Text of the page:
By Aaron Schall
It is a leader’s obligation, the hero’s modus operandi and a captain’s fate accompli. It is the determination to stick it out when things get tough, to see things through to the bitter end, and a willful stubbornness to seek success no matter the obstacle. It is a willingness to go Down with the Ship.
For big-wave surfer and La Jolla son Derek Dunfee, Down With The Ship has become more than a catchphrase—rather it has evolved into a personal mantra, a recipe for success, and the title for his just-released autobiographical movie.
On the evening of Thursday, July 29, an overflow crowd packed the Sherwood Auditorium at the Museum of Contemporary Art in La Jolla, California, to celebrate the premiere of Down With the Ship with Derek and his friends and family. Produced by Derek himself, edited by Ryan Broomberg and with the art by Taylor Dunfee, the movie outlines the events leading up to Derek’s crowning achievement—winning the 2009 XXL Monster Paddle award on an appropriately monstrous November wave at Mavericks.
Backtracking not nearly as long as one should, considering the severity of the injury, the storyline unfolds finding its roots in the barrel at Cloudbreak. On one day out at Cloudbreak, Derek happens to be at the wrong spot at the wrong time. The lip caught Derek at an awkward moment, folding his body in a way not within the range of human flexibility, thus violently breaking his leg. From here it is a story of dedication—dedication to recovery, a new dedication to a healthier lifestyle, and a re-dedication to the world’s biggest rideable and paddle-able waves. An obviously far from 100 percent healthy Derek is seen charging solid Puerto, as he insists on preparing himself mentally and physically for the upcoming big-wave season of the Northern Pacific—despite doctors’ concerns that the injury may not be sufficiently healed to withstand the terrible beatings routinely dished out on such a stretch of sand.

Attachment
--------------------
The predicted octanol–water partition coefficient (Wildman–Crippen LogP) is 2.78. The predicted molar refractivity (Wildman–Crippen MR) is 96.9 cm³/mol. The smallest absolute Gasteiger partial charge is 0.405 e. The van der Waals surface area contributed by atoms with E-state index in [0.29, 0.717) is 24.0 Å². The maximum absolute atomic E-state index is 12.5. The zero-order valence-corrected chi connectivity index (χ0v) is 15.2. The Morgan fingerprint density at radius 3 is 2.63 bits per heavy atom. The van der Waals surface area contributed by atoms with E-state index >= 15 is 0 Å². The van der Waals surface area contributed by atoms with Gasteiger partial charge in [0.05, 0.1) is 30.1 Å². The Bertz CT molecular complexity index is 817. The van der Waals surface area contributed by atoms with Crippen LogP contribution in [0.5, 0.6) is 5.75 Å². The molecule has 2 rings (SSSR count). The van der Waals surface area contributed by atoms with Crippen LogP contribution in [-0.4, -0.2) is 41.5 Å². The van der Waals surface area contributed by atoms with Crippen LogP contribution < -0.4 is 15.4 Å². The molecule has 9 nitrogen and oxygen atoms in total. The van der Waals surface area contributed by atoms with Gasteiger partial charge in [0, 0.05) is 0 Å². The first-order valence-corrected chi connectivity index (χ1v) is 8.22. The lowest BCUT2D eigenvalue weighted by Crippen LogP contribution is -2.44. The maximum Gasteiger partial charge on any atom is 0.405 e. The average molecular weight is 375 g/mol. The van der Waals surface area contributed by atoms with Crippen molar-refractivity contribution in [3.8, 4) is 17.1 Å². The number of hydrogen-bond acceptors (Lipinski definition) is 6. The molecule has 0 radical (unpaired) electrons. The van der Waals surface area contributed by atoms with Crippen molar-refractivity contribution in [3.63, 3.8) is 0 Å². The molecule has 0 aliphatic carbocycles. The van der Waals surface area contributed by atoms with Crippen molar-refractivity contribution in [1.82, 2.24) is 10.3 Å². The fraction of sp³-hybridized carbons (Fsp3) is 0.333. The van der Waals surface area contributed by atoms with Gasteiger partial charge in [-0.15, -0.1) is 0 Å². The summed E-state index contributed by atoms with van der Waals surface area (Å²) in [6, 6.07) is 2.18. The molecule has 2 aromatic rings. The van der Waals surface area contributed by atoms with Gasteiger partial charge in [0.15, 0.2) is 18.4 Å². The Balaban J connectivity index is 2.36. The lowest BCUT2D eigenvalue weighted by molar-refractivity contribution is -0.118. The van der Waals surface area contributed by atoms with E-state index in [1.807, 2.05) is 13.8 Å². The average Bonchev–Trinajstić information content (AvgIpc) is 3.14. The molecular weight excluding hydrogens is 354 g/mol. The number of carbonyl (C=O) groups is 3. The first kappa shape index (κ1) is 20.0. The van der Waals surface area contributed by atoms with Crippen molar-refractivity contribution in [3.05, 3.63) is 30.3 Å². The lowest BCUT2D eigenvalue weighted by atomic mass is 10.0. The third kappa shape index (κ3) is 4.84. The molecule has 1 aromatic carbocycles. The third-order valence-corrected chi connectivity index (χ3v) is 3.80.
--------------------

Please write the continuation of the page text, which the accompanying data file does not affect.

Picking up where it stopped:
The rehabilitation a success, and an early winter storm a more than willing participant, we once again bear witness to two of the most significant waves in Derek’s life: a terrible beating on a top-to-bottom wave that seems more fit for fiction and nightmares than for sport, then the following day’s XXL wave of waves.
The film also documents the further pursuits of an elite core of big-wave surfers who seek to paddle into waves that many called un-paddleable. From well-known surfers like Greg and Rusty Long, Grant Baker, and Mark Healey to a poignant remembrance of Noel Robinson and to fellow La Jollans John Maher and JoJo Roper, the stage is set for Derek and friends to continue to expand the envelope of big wave paddle-in surfing.
The evening, which included a who’s who of the tight-knit and well-respected La Jolla surfing community, was a purposeful and rewarding success. With the money from a well-stocked raffle going straight to the Emerald Coast chapter of the Surfrider Foundation and its efforts to help with the Gulf oil spill, the good vibes and good will emanated far beyond the theatre walls. Many thanks to Volcom, Matuse, Sector 9, Nixon, and Stu Kenson Surfboards for their contributions and helping to make this an evening of celebration and kinship, an evening spirited in giving, an evening not to soon be forgotten.